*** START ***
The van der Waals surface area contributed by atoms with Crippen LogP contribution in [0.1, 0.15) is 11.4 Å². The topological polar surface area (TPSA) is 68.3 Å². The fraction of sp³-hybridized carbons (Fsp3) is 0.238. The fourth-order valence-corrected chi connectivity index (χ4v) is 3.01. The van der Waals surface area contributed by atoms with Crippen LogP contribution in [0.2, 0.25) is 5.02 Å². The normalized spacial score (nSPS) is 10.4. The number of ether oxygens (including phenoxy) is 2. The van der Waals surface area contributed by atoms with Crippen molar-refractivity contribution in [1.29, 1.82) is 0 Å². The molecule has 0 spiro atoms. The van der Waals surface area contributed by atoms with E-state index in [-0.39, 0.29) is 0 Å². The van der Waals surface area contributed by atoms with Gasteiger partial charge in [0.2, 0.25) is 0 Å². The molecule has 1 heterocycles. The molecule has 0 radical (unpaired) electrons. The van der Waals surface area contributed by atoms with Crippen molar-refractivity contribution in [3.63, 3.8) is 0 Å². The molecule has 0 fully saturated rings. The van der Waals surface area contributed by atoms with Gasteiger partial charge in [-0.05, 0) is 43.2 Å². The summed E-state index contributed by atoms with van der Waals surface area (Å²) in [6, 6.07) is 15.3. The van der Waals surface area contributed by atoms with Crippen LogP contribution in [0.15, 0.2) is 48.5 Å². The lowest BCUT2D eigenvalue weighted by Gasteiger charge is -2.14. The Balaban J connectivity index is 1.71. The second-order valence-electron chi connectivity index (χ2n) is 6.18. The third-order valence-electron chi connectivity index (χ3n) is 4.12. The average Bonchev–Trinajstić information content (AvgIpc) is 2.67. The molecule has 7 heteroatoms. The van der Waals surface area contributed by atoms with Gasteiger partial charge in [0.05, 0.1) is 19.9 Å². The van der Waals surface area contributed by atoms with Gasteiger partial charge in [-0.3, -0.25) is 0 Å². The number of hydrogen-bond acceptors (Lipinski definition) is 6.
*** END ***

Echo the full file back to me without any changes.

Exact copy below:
The van der Waals surface area contributed by atoms with Crippen LogP contribution in [0.1, 0.15) is 11.4 Å². The topological polar surface area (TPSA) is 68.3 Å². The fraction of sp³-hybridized carbons (Fsp3) is 0.238. The fourth-order valence-corrected chi connectivity index (χ4v) is 3.01. The van der Waals surface area contributed by atoms with Crippen LogP contribution in [0.2, 0.25) is 5.02 Å². The normalized spacial score (nSPS) is 10.4. The number of ether oxygens (including phenoxy) is 2. The van der Waals surface area contributed by atoms with Crippen molar-refractivity contribution in [1.29, 1.82) is 0 Å². The molecule has 0 spiro atoms. The van der Waals surface area contributed by atoms with E-state index in [-0.39, 0.29) is 0 Å². The van der Waals surface area contributed by atoms with Gasteiger partial charge in [0.2, 0.25) is 0 Å². The molecule has 1 heterocycles. The molecule has 0 radical (unpaired) electrons. The van der Waals surface area contributed by atoms with Crippen molar-refractivity contribution in [3.63, 3.8) is 0 Å². The molecule has 0 fully saturated rings. The van der Waals surface area contributed by atoms with Gasteiger partial charge in [-0.05, 0) is 43.2 Å². The summed E-state index contributed by atoms with van der Waals surface area (Å²) in [6, 6.07) is 15.3. The van der Waals surface area contributed by atoms with Crippen LogP contribution in [0.15, 0.2) is 48.5 Å². The lowest BCUT2D eigenvalue weighted by Gasteiger charge is -2.14. The Balaban J connectivity index is 1.71. The second-order valence-electron chi connectivity index (χ2n) is 6.18. The third-order valence-electron chi connectivity index (χ3n) is 4.12. The average Bonchev–Trinajstić information content (AvgIpc) is 2.67. The molecule has 7 heteroatoms. The van der Waals surface area contributed by atoms with Gasteiger partial charge in [0.05, 0.1) is 19.9 Å². The van der Waals surface area contributed by atoms with Gasteiger partial charge in [-0.3, -0.25) is 0 Å². The number of hydrogen-bond acceptors (Lipinski definition) is 6.